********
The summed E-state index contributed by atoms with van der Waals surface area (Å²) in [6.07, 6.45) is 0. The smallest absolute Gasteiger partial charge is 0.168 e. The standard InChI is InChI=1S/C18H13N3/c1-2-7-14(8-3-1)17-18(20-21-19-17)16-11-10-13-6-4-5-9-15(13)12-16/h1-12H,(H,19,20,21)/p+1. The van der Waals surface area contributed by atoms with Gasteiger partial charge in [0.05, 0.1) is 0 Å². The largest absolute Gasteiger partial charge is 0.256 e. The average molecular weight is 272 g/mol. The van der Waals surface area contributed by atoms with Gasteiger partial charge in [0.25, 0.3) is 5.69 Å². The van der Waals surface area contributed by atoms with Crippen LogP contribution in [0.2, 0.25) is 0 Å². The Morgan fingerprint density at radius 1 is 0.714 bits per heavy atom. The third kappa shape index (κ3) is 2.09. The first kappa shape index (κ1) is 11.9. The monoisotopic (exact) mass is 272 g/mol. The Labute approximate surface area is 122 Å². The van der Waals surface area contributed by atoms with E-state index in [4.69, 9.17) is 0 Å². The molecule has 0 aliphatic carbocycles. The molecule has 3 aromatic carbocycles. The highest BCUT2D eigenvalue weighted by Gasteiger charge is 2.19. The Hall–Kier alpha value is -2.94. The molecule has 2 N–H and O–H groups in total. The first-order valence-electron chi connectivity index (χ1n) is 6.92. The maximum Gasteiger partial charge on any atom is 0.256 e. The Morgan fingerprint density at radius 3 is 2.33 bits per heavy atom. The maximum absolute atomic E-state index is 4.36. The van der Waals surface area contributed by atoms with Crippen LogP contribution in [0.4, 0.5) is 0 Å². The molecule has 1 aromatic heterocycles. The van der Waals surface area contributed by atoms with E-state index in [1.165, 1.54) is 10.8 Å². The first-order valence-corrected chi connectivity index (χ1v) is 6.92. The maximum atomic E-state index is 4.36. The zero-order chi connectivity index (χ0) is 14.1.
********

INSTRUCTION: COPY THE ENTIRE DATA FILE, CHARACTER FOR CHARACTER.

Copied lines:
The summed E-state index contributed by atoms with van der Waals surface area (Å²) in [6.07, 6.45) is 0. The smallest absolute Gasteiger partial charge is 0.168 e. The standard InChI is InChI=1S/C18H13N3/c1-2-7-14(8-3-1)17-18(20-21-19-17)16-11-10-13-6-4-5-9-15(13)12-16/h1-12H,(H,19,20,21)/p+1. The van der Waals surface area contributed by atoms with Gasteiger partial charge in [0.05, 0.1) is 0 Å². The largest absolute Gasteiger partial charge is 0.256 e. The average molecular weight is 272 g/mol. The van der Waals surface area contributed by atoms with Gasteiger partial charge in [0.25, 0.3) is 5.69 Å². The van der Waals surface area contributed by atoms with Crippen LogP contribution in [0.2, 0.25) is 0 Å². The Morgan fingerprint density at radius 1 is 0.714 bits per heavy atom. The third kappa shape index (κ3) is 2.09. The first kappa shape index (κ1) is 11.9. The monoisotopic (exact) mass is 272 g/mol. The Labute approximate surface area is 122 Å². The van der Waals surface area contributed by atoms with E-state index in [4.69, 9.17) is 0 Å². The molecule has 0 aliphatic carbocycles. The molecule has 3 aromatic carbocycles. The highest BCUT2D eigenvalue weighted by Gasteiger charge is 2.19. The Hall–Kier alpha value is -2.94. The molecule has 2 N–H and O–H groups in total. The first-order valence-electron chi connectivity index (χ1n) is 6.92. The maximum Gasteiger partial charge on any atom is 0.256 e. The Morgan fingerprint density at radius 3 is 2.33 bits per heavy atom. The maximum absolute atomic E-state index is 4.36. The van der Waals surface area contributed by atoms with Crippen LogP contribution in [0.4, 0.5) is 0 Å². The molecule has 1 aromatic heterocycles. The van der Waals surface area contributed by atoms with E-state index in [1.165, 1.54) is 10.8 Å². The first-order valence-corrected chi connectivity index (χ1v) is 6.92. The maximum atomic E-state index is 4.36. The zero-order chi connectivity index (χ0) is 14.1.